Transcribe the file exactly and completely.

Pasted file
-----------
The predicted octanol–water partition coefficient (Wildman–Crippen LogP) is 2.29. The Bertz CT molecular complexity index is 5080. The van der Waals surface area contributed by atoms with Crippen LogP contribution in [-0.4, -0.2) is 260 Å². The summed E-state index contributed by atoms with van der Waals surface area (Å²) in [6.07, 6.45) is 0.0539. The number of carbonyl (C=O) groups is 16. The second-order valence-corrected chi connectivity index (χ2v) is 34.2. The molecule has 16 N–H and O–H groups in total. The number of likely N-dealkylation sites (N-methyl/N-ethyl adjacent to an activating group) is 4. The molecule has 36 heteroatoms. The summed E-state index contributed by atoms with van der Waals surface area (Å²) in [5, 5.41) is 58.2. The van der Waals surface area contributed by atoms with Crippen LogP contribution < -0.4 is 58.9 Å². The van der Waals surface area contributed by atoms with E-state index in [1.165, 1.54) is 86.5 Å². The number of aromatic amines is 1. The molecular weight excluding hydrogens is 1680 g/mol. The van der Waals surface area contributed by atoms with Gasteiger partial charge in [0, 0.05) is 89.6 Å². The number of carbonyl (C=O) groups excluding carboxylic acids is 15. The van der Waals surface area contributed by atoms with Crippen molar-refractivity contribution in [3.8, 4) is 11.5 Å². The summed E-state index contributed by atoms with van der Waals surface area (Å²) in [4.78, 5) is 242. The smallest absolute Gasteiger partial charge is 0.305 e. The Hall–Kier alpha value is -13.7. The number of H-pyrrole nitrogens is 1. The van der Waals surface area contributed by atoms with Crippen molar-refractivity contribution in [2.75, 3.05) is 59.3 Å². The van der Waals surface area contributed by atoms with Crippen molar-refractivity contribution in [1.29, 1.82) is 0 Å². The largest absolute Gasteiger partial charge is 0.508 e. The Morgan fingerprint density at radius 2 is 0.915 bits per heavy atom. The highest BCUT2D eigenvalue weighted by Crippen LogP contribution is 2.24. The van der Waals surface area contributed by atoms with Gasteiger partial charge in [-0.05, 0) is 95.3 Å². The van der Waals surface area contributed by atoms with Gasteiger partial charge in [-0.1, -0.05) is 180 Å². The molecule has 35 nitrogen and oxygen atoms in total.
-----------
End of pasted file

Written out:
The predicted octanol–water partition coefficient (Wildman–Crippen LogP) is 2.29. The Bertz CT molecular complexity index is 5080. The van der Waals surface area contributed by atoms with Crippen LogP contribution in [-0.4, -0.2) is 260 Å². The summed E-state index contributed by atoms with van der Waals surface area (Å²) in [6.07, 6.45) is 0.0539. The number of carbonyl (C=O) groups is 16. The second-order valence-corrected chi connectivity index (χ2v) is 34.2. The molecule has 16 N–H and O–H groups in total. The number of likely N-dealkylation sites (N-methyl/N-ethyl adjacent to an activating group) is 4. The molecule has 36 heteroatoms. The summed E-state index contributed by atoms with van der Waals surface area (Å²) in [5, 5.41) is 58.2. The van der Waals surface area contributed by atoms with Crippen LogP contribution < -0.4 is 58.9 Å². The van der Waals surface area contributed by atoms with E-state index in [1.165, 1.54) is 86.5 Å². The number of aromatic amines is 1. The molecular weight excluding hydrogens is 1680 g/mol. The van der Waals surface area contributed by atoms with Gasteiger partial charge in [0, 0.05) is 89.6 Å². The number of carbonyl (C=O) groups excluding carboxylic acids is 15. The van der Waals surface area contributed by atoms with Crippen molar-refractivity contribution in [3.8, 4) is 11.5 Å². The summed E-state index contributed by atoms with van der Waals surface area (Å²) in [4.78, 5) is 242. The smallest absolute Gasteiger partial charge is 0.305 e. The Hall–Kier alpha value is -13.7. The number of H-pyrrole nitrogens is 1. The van der Waals surface area contributed by atoms with Crippen molar-refractivity contribution in [2.75, 3.05) is 59.3 Å². The van der Waals surface area contributed by atoms with Crippen molar-refractivity contribution in [1.29, 1.82) is 0 Å². The largest absolute Gasteiger partial charge is 0.508 e. The Morgan fingerprint density at radius 2 is 0.915 bits per heavy atom. The highest BCUT2D eigenvalue weighted by Crippen LogP contribution is 2.24. The van der Waals surface area contributed by atoms with Gasteiger partial charge in [-0.05, 0) is 95.3 Å². The van der Waals surface area contributed by atoms with Gasteiger partial charge in [-0.1, -0.05) is 180 Å². The molecule has 35 nitrogen and oxygen atoms in total.